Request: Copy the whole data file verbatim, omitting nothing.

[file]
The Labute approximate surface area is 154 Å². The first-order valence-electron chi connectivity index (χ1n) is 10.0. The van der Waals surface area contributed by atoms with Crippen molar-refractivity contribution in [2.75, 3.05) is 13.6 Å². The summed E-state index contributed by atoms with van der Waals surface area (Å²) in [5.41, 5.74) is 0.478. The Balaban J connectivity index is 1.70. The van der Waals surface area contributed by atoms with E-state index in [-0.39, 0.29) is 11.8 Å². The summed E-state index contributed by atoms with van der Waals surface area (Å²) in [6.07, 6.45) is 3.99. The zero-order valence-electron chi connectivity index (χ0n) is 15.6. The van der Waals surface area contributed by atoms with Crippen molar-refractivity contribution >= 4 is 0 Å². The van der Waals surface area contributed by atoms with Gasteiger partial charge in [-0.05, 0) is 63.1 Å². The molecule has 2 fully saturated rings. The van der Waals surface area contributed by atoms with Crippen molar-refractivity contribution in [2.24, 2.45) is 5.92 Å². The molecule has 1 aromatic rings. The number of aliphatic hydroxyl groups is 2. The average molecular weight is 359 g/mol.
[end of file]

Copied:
The Labute approximate surface area is 154 Å². The first-order valence-electron chi connectivity index (χ1n) is 10.0. The van der Waals surface area contributed by atoms with Crippen molar-refractivity contribution in [2.75, 3.05) is 13.6 Å². The summed E-state index contributed by atoms with van der Waals surface area (Å²) in [5.41, 5.74) is 0.478. The Balaban J connectivity index is 1.70. The van der Waals surface area contributed by atoms with E-state index in [-0.39, 0.29) is 11.8 Å². The summed E-state index contributed by atoms with van der Waals surface area (Å²) in [6.07, 6.45) is 3.99. The zero-order valence-electron chi connectivity index (χ0n) is 15.6. The van der Waals surface area contributed by atoms with Crippen molar-refractivity contribution >= 4 is 0 Å². The van der Waals surface area contributed by atoms with Gasteiger partial charge in [-0.05, 0) is 63.1 Å². The molecule has 2 fully saturated rings. The van der Waals surface area contributed by atoms with Crippen molar-refractivity contribution in [2.24, 2.45) is 5.92 Å². The molecule has 1 aromatic rings. The number of aliphatic hydroxyl groups is 2. The average molecular weight is 359 g/mol.